Who’s ready for a new stitch tutorial?! You’re probably jumping up and down, shouting “Me, me!”, right? Well, you’re in luck because today I’m going to be sharing one of my favorite stitches with you: the Star Stitch.
About the Stitch
The star stitch is a lot of fun! It’s one of those stitches that looks complicated, but is actually pretty simple. It can be worked both flat and in the round and creates a beautiful texture as you work. I have used this stitch in quite a few designs including the Great Star Beanie, the Ocean’s Breath Wall Hanging (coming to the blog this spring!), and most recently the latest installment of the Pineapple & Pine Cowl and Scarf CAL.
This stitch requires only requires you to know a couple of techniques: ch, how to pull up a loop, and hdc. Let me break those down really quick for you before we dive into the stitch any further. And if you need more help, scroll all the way to the end of this post to watch a video tutorial!
- Pull Up a Loop: Insert your hook into stitch. Yarn over, and pull yarn through the stitch and to the front of your work. The yarn on your hook that was pulled through the stitch is your new loop.
- Half Double Crochet: Yarn over, insert hook into stitch, and pull up a loop. Yarn over and pull through all three loops.
Anatomy of the Star Stitch
The key to being successful at star stitch is really about identifying where to work and you go. Your first stitch will go directly in the foundation ch (or row of stitches below it), but after that you will need to understand the structure of the stitch to continue building your row. Let’s start with the first stitch.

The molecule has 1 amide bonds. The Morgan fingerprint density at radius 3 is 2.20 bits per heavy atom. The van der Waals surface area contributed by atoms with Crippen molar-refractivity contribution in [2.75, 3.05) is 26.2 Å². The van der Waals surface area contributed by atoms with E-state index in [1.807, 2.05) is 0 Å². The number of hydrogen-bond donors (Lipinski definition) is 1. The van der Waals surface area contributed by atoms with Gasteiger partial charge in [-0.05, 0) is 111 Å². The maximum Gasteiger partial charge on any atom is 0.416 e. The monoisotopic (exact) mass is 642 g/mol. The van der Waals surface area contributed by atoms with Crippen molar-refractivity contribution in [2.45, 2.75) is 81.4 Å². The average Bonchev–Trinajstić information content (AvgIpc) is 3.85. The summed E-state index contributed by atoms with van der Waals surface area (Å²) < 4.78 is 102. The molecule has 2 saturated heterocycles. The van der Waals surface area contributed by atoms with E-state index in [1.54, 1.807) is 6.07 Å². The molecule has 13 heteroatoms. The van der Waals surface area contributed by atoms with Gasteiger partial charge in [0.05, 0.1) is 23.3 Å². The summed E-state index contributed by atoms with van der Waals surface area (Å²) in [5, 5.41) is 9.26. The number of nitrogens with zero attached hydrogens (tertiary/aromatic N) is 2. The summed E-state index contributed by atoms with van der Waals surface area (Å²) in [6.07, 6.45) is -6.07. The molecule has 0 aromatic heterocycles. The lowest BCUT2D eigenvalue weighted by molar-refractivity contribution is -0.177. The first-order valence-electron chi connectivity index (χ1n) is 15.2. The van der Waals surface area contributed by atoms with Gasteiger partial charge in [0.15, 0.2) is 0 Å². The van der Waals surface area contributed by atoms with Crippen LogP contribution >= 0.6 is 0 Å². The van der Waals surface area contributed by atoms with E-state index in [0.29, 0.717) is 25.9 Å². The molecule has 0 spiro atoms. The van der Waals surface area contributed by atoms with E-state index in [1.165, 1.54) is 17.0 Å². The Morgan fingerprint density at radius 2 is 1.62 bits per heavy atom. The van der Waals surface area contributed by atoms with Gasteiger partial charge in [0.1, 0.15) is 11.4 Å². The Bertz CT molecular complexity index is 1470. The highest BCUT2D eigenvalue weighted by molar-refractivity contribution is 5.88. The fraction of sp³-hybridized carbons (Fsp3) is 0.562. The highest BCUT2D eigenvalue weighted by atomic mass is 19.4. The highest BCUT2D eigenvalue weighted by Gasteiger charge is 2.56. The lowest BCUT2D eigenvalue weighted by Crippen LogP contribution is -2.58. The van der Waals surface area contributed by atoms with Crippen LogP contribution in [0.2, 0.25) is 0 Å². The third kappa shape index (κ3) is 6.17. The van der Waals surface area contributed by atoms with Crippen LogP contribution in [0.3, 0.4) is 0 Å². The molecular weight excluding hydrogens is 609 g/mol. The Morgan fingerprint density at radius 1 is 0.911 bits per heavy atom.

MAKING THE FIRST STITCH
You’re going to need an odd number of stitches + ch 3 to begin. Then you’ll pull up a loop in the second chain from hook and each of the next 4 stitches. (Note: If you’re working on top of another row of stitches, you will be using two stitches from the beginning ch 3, and the first 3 stitches from the row.) This will leave you with 6 loops on your hook. Yarn over and pull through all 6 loops. Then Ch 1.
CONTINUING ACROSS THE ROW
This completes the first star stitch of the row. Now we’ll need to look at the anatomy of the stitch so that we can continue building the row. Each of the loops from the previous stitch creates a “spike” and the ch 1 space creates the “eye”. For the next stitch, and the rest of the stitches in the row, you will insert your hook and pull up a loop in each of the following:
- The “eye” of the stitch
- The space between the last two “spikes”
- The same stitch as the last “spike”
- The next two stitches of the row
Now that you know where to work, you will pull up a loop in each of those 5 spaces, yarn over and pull through the six loops on your hook. Then Ch 1. Continue that sequence across the row. Once you finish your last star, you’re going to Half Double Crochet in the same stitch as the last star stitch. This give your work a nice clean edge.
Right Side vs Wrong Side
Ok, so we’ve got the hard part down! We’ve figured out how to create the first stitch, we’ve broken down the anatomy of the stitch, we’ve made it across the row and we’ve given ourselves a nice clean edge. Now we have to Ch 1 and turn and work along the back.